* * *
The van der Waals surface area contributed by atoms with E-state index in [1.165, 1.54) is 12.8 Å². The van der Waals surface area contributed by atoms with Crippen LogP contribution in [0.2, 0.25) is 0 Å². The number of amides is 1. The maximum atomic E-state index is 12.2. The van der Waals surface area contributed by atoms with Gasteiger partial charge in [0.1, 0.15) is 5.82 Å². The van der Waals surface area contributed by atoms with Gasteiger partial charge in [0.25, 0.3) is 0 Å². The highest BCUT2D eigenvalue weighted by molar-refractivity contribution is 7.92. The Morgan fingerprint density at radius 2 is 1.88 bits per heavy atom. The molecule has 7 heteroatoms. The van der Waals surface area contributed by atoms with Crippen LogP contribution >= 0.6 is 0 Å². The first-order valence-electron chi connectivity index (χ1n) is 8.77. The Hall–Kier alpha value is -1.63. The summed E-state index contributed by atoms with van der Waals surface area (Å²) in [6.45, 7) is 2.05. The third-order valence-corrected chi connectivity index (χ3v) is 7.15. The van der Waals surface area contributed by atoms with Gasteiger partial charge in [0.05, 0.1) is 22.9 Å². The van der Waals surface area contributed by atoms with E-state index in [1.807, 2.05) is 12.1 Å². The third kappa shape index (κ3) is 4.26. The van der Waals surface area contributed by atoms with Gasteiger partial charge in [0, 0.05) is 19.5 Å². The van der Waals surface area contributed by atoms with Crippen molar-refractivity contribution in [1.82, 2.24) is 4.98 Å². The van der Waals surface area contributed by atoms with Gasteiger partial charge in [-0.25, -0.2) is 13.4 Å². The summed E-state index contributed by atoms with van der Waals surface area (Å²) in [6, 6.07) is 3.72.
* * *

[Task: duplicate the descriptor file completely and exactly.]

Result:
The van der Waals surface area contributed by atoms with E-state index in [1.165, 1.54) is 12.8 Å². The van der Waals surface area contributed by atoms with Crippen LogP contribution in [0.2, 0.25) is 0 Å². The number of amides is 1. The maximum atomic E-state index is 12.2. The van der Waals surface area contributed by atoms with Gasteiger partial charge in [0.1, 0.15) is 5.82 Å². The van der Waals surface area contributed by atoms with Gasteiger partial charge in [0.25, 0.3) is 0 Å². The highest BCUT2D eigenvalue weighted by molar-refractivity contribution is 7.92. The Morgan fingerprint density at radius 2 is 1.88 bits per heavy atom. The molecule has 7 heteroatoms. The van der Waals surface area contributed by atoms with Crippen LogP contribution >= 0.6 is 0 Å². The first-order valence-electron chi connectivity index (χ1n) is 8.77. The Hall–Kier alpha value is -1.63. The summed E-state index contributed by atoms with van der Waals surface area (Å²) in [6.45, 7) is 2.05. The third-order valence-corrected chi connectivity index (χ3v) is 7.15. The van der Waals surface area contributed by atoms with Gasteiger partial charge in [0.05, 0.1) is 22.9 Å². The van der Waals surface area contributed by atoms with E-state index in [1.807, 2.05) is 12.1 Å². The third kappa shape index (κ3) is 4.26. The van der Waals surface area contributed by atoms with Gasteiger partial charge in [0, 0.05) is 19.5 Å². The van der Waals surface area contributed by atoms with Crippen molar-refractivity contribution in [1.82, 2.24) is 4.98 Å². The van der Waals surface area contributed by atoms with Gasteiger partial charge in [-0.25, -0.2) is 13.4 Å². The summed E-state index contributed by atoms with van der Waals surface area (Å²) in [6, 6.07) is 3.72.